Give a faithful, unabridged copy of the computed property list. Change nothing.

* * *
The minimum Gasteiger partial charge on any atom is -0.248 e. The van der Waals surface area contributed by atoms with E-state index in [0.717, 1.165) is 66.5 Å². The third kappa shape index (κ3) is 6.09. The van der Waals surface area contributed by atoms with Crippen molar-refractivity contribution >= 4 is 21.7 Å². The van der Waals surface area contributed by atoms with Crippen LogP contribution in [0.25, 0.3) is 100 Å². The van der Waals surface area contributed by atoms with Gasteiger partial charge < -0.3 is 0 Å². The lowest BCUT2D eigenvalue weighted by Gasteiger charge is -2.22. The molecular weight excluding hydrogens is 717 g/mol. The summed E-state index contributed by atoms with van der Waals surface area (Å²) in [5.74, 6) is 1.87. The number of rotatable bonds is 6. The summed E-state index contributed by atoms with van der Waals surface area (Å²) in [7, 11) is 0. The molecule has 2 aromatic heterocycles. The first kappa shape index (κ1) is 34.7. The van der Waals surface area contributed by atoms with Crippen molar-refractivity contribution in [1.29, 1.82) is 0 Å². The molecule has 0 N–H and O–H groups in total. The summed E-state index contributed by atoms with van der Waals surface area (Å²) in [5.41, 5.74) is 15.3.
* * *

The minimum Gasteiger partial charge on any atom is -0.248 e. The van der Waals surface area contributed by atoms with E-state index in [0.717, 1.165) is 66.5 Å². The third kappa shape index (κ3) is 6.09. The van der Waals surface area contributed by atoms with Crippen molar-refractivity contribution >= 4 is 21.7 Å². The van der Waals surface area contributed by atoms with Crippen LogP contribution in [0.25, 0.3) is 100 Å². The van der Waals surface area contributed by atoms with Gasteiger partial charge < -0.3 is 0 Å². The lowest BCUT2D eigenvalue weighted by Gasteiger charge is -2.22. The molecular weight excluding hydrogens is 717 g/mol. The summed E-state index contributed by atoms with van der Waals surface area (Å²) in [5.74, 6) is 1.87. The number of rotatable bonds is 6. The summed E-state index contributed by atoms with van der Waals surface area (Å²) in [7, 11) is 0. The molecule has 2 aromatic heterocycles. The first kappa shape index (κ1) is 34.7. The van der Waals surface area contributed by atoms with Crippen molar-refractivity contribution in [1.29, 1.82) is 0 Å². The molecule has 0 N–H and O–H groups in total. The summed E-state index contributed by atoms with van der Waals surface area (Å²) in [5.41, 5.74) is 15.3.